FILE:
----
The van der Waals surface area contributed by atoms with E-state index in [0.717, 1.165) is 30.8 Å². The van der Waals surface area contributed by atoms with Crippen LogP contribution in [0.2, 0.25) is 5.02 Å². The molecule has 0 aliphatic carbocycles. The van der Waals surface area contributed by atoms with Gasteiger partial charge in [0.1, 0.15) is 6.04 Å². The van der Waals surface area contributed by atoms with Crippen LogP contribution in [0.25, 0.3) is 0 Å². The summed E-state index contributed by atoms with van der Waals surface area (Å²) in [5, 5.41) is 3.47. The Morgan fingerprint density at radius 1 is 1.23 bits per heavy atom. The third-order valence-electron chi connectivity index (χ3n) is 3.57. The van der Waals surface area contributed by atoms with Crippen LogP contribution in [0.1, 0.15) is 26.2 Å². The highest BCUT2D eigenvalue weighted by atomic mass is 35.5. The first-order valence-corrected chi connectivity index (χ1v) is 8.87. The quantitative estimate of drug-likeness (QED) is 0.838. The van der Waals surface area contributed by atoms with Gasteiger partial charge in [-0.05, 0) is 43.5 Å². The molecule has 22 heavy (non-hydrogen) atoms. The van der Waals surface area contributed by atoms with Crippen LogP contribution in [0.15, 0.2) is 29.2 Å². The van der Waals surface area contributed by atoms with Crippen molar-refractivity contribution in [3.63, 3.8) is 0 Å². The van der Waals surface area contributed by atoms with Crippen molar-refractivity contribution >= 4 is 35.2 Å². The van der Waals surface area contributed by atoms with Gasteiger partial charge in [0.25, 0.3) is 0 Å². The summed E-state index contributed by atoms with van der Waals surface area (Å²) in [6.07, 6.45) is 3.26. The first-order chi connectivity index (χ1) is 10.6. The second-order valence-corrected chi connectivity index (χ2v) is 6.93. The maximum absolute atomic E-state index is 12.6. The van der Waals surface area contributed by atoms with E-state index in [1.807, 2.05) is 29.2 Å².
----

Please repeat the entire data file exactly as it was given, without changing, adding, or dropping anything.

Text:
The van der Waals surface area contributed by atoms with E-state index in [0.717, 1.165) is 30.8 Å². The van der Waals surface area contributed by atoms with Crippen LogP contribution in [0.2, 0.25) is 5.02 Å². The molecule has 0 aliphatic carbocycles. The van der Waals surface area contributed by atoms with Gasteiger partial charge in [0.1, 0.15) is 6.04 Å². The van der Waals surface area contributed by atoms with Crippen LogP contribution in [0.25, 0.3) is 0 Å². The summed E-state index contributed by atoms with van der Waals surface area (Å²) in [5, 5.41) is 3.47. The Morgan fingerprint density at radius 1 is 1.23 bits per heavy atom. The third-order valence-electron chi connectivity index (χ3n) is 3.57. The van der Waals surface area contributed by atoms with Crippen LogP contribution in [0.1, 0.15) is 26.2 Å². The highest BCUT2D eigenvalue weighted by atomic mass is 35.5. The first-order valence-corrected chi connectivity index (χ1v) is 8.87. The quantitative estimate of drug-likeness (QED) is 0.838. The van der Waals surface area contributed by atoms with Gasteiger partial charge in [-0.05, 0) is 43.5 Å². The molecule has 22 heavy (non-hydrogen) atoms. The van der Waals surface area contributed by atoms with Crippen LogP contribution in [0.15, 0.2) is 29.2 Å². The van der Waals surface area contributed by atoms with Crippen molar-refractivity contribution in [3.63, 3.8) is 0 Å². The van der Waals surface area contributed by atoms with Crippen molar-refractivity contribution >= 4 is 35.2 Å². The van der Waals surface area contributed by atoms with Gasteiger partial charge in [0.25, 0.3) is 0 Å². The summed E-state index contributed by atoms with van der Waals surface area (Å²) in [6.07, 6.45) is 3.26. The first-order chi connectivity index (χ1) is 10.6. The second-order valence-corrected chi connectivity index (χ2v) is 6.93. The maximum absolute atomic E-state index is 12.6. The van der Waals surface area contributed by atoms with E-state index in [1.807, 2.05) is 29.2 Å².